The Power of Informational Apps

An IU News Room Release last Thursday highlighted the work of Dr. Rob Potter, an Associate Professor at IU’s Department of Telecommunications. Potter and his co-authors in Australia conducted a study of 225 adults as they used unfamiliar “apps” on devices like Google Androids and Apple iPhones. The researchers found that, surprisingly, users found information-based apps more stimulating and engaging than mobile games. Furthermore, these apps were effective in influencing the users’ affiliations for certain brands.

“We found…that when you have an app that provides people with information, it is something they internalize and personalize,” Potter said. “You’ve invited the brand into your life and onto your phone.”

The researchers focused on retail-centric apps, like the Kraft app for cooking/entertaining tips and Target’s app for weekly ads and product reviews. However, the findings could have equally important implications for the information sciences. Libraries, too, have a “brand.” Until recently, it’s been stuck on dusty shelves of printed books, hard to access and annoying to deal with. Harnessing the power of apps, we could slowly change that stereotype and promote our services and resources as tools patrons find useful in their daily lives.

How can we do this with limited technology and manpower? After all, most libraries are not a Best Buy or a Gap Jeans, with billions to spend on sleek-looking software. But looking at it from the glass-half-full perspective, we already have a head start. Libraries are all about information. This study debunks the myth that we need to produce the next Angry Birds to distract users from the boring “thinking” stuff underneath. Users want information, and they want it quickly at their convenience.

At IU, we’re lucky enough to have access to indexing service apps for staff and students. As listed on our new mobile website, the EBSCO-driven OneSearch@IU allows Android and iPhone owners to make the most of our subscription databases while on the bus or waiting for a computer in the Information Commons, as do ScienceDirect and Naxos. Various freeware can also be found for the popular Google Scholar. Simply by promoting these existing resources, we could potentially increase the visibility and perceived value of the libraries to students and staff.

You can read the full study in the November 2011 issue of the Journal of Interactive Marketing, titled “The Effectiveness of Branded Mobile Phone Apps” (Volume 25, Issue 4, Pages 191-200; DOI: 10.1016/j.intmar.2011.06.001). Full-text is currently unavailable through our subscription, but you can obtain a preliminary copy of the paper by contacting Bethany Nolan at at 812-855-6494 or nolanb@indiana.edu.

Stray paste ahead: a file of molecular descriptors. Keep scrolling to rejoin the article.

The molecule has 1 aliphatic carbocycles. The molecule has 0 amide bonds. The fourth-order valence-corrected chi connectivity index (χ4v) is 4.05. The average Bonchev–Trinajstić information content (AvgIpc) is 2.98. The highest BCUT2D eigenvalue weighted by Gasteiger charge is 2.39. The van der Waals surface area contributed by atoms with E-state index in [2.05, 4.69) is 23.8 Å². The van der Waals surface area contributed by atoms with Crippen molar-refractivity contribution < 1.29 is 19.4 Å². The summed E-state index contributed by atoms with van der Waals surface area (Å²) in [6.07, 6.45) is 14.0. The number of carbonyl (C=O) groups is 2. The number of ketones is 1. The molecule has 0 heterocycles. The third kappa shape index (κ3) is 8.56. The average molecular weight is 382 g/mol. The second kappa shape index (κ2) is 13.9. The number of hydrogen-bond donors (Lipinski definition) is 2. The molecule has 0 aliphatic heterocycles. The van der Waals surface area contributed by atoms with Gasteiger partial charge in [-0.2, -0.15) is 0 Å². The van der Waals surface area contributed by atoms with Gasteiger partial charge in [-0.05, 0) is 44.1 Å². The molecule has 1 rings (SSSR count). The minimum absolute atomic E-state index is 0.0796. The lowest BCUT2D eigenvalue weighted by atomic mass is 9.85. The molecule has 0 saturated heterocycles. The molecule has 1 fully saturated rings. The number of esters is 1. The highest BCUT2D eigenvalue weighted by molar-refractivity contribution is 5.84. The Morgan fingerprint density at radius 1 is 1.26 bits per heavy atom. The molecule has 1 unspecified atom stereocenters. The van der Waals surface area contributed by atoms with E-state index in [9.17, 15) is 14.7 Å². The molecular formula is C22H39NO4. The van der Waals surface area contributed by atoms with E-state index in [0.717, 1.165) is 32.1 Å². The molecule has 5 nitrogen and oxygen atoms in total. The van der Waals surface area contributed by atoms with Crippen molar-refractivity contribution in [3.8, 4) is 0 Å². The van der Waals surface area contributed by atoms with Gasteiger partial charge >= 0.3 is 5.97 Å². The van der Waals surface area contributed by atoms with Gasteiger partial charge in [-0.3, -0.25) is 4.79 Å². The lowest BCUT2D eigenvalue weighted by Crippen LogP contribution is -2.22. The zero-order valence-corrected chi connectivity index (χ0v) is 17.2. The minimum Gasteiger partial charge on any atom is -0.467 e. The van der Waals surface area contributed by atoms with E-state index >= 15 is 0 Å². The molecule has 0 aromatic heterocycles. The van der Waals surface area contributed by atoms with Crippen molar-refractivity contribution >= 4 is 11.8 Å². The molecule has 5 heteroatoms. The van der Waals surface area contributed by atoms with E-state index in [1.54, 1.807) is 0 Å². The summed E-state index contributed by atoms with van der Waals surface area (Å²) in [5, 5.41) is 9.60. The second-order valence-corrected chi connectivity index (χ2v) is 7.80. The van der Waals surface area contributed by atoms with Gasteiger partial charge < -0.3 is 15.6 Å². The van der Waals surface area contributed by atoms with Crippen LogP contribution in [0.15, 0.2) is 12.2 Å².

Making Your Webpages Mobile-Friendly

Smartphones are everywhere, and their popularity is likely to continue to grow. A survey published in July by the Pew Internet and American Life Project found that 35% of American adults own a smartphone, and a fourth of them use it more often than their traditional desktops to access the Internet. More recently, Nielsen’s third-quarter survey similarly found that a third of the adults who use mobile devices own smartphones, and that proportion is inflated to 62% in the 25-to-34 age range.

Many of the students (and staff!) using our libraries’ resources are logging in with iPhones, Androids, and other palm-sized devices. Even if you have limited control over the layout of your webpages (you’re using the Content Manager, a blogging service, or templates, for example), there’s a lot you can do to make these users’ experiences as rewarding and painless as possible.

1. Test your webpages on mobile devices
The easiest way to find out how your webpage designs affect mobile users is to experience them yourself! If you don’t have access to a mobile device, Media & Reserve Services circulates an iPod Touch equipped with Safari.

2. Use a logical layout
Present the most important information to your users directly in the body of your webpage. Avoid busy right side boxes and dense blocks of text. Make sure your links on the main left menu are also available in the content; users may not notice the submenus opening off the tiny screen!

3. Minimize bandwidth